Sprouting Up a Diarrheal Infection

I like bean sprouts on my salads. They provide a low calorie way of adding variety to a salad. They are also thought to be good for you. Unfortunately, bean sprouts can bring to your salad plate some very unwelcome visitors. One presentaion at the International Conference on Emerging Infectious Diseases held in Atlanta, Georgia  reported that more and more people are getting intestinal infections from bean sprouts. Various bacterial infections have been reported and the most common are infections due to Salmonella sp., Bacillus cereus, and Escherichia coli O157:H7. Salmonella sp., Bacillus cereus, and Escherichia coli O157:H7 can cause nausea, vomiting, and diarrhea. Severe complications from Escherichia coli O157:H7 infections can result in kidney failure and sometimes even death. This happens more commonly in children and in the elderly. Janet Mohle-Boetani of the California Health Department said, “Sprouts are a hazardous food and should not be offered ubiquitously.” This is because many people are not aware of the risks they are taking when eating these sprouts in their salad. She recommends that sprouts should only be served if specifically asked for.

Janet Mohle-Boetani described five different outbreaks of Salmonella sp. and one Escherichia coli O157:H7 infection associated with alfalfa and alfalfa/clover sprouts. Three growers were implicated and 2 of the 3 growers did not follow federal and state guidelines for sanitizing the sprout seeds.

Other states have also reported bacterial infections following consumption of bean sprouts. An outbreak in Oregon and a multistate outbreak have been reported. Even if sprout growers are properly disinfecting their seeds their sprouts are infecting people. Mary E. Proctor suggests that new decontamination guidlines are needed.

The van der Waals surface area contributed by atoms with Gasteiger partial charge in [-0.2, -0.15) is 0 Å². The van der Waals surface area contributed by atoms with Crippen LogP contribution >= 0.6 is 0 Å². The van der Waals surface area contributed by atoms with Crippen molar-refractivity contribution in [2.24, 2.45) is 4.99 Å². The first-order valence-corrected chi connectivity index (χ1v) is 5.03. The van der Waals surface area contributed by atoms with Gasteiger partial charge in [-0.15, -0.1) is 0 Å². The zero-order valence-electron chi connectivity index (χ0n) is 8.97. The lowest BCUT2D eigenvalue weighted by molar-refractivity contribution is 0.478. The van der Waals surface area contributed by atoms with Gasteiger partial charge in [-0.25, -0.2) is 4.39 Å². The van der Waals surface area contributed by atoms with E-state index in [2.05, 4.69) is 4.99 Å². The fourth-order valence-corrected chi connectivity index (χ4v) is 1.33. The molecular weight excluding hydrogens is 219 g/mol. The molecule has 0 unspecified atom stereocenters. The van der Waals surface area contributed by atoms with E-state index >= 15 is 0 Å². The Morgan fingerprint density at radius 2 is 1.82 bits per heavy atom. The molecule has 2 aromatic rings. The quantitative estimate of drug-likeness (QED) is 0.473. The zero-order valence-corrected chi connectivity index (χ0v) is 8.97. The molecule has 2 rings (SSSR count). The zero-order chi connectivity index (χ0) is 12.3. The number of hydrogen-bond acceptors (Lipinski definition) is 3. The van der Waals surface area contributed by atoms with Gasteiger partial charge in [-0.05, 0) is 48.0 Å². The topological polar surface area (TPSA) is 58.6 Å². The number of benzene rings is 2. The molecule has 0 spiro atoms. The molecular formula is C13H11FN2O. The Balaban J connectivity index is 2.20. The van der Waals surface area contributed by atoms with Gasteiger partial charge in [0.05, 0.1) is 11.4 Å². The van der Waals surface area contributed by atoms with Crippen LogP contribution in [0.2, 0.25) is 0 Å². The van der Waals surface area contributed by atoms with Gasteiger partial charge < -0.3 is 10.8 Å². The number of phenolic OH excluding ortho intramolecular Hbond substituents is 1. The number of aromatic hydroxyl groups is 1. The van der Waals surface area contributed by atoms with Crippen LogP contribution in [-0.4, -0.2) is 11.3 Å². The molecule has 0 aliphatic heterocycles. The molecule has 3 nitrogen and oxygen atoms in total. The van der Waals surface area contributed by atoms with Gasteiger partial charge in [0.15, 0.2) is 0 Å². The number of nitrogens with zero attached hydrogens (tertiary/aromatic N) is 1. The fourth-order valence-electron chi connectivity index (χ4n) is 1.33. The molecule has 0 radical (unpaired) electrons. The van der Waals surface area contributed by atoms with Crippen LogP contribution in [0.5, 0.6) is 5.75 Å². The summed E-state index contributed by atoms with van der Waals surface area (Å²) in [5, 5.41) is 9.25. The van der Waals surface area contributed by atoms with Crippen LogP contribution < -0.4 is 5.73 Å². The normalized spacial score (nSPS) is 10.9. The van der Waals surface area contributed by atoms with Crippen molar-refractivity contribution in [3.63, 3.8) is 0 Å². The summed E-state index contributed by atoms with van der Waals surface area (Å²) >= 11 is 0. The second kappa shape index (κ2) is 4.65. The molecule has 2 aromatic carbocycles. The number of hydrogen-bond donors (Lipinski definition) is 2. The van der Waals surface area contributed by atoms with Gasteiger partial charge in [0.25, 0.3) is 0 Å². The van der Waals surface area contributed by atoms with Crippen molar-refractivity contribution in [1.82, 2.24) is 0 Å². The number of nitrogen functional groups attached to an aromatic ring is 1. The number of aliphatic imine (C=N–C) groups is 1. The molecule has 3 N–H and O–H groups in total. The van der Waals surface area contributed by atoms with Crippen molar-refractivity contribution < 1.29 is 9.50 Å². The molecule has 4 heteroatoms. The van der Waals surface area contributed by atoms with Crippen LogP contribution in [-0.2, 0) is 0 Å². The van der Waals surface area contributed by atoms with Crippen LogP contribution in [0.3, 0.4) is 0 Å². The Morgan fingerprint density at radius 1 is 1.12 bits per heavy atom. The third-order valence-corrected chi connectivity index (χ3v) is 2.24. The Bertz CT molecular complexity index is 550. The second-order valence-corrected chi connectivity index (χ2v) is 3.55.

Bean sprouts can be obtained from several different plants. The most common are from alfalfa, radish, and clover. Farmers grow alfalfa and clover to feed to their cattle. These fields are fertilized with manure from the cattle. The seeds from these alfalfa and clover fields are obtained by sprout farmers to grow up the sprouts. Bacteria from manure used to fertilize the alfalfa and clover fields remain with the seeds. When the seeds are planted the bacteria can increase in numbers to unsafe levels in the sprouts. Therefore, the seeds are disinfected with calcium hypochlorite before planting. This will kill most of the bacteria on the seeds. Unfortunately, it doesn’t appear to eliminate all the bacteria. Even with proper treatment people are getting sick from eating bean sprouts.

This problem is not just seen in the United States. The United Kingdom, Japan, Canada, Denmark, Sweden, and Finland have all reported cases of illness after consumption of bean sprouts.

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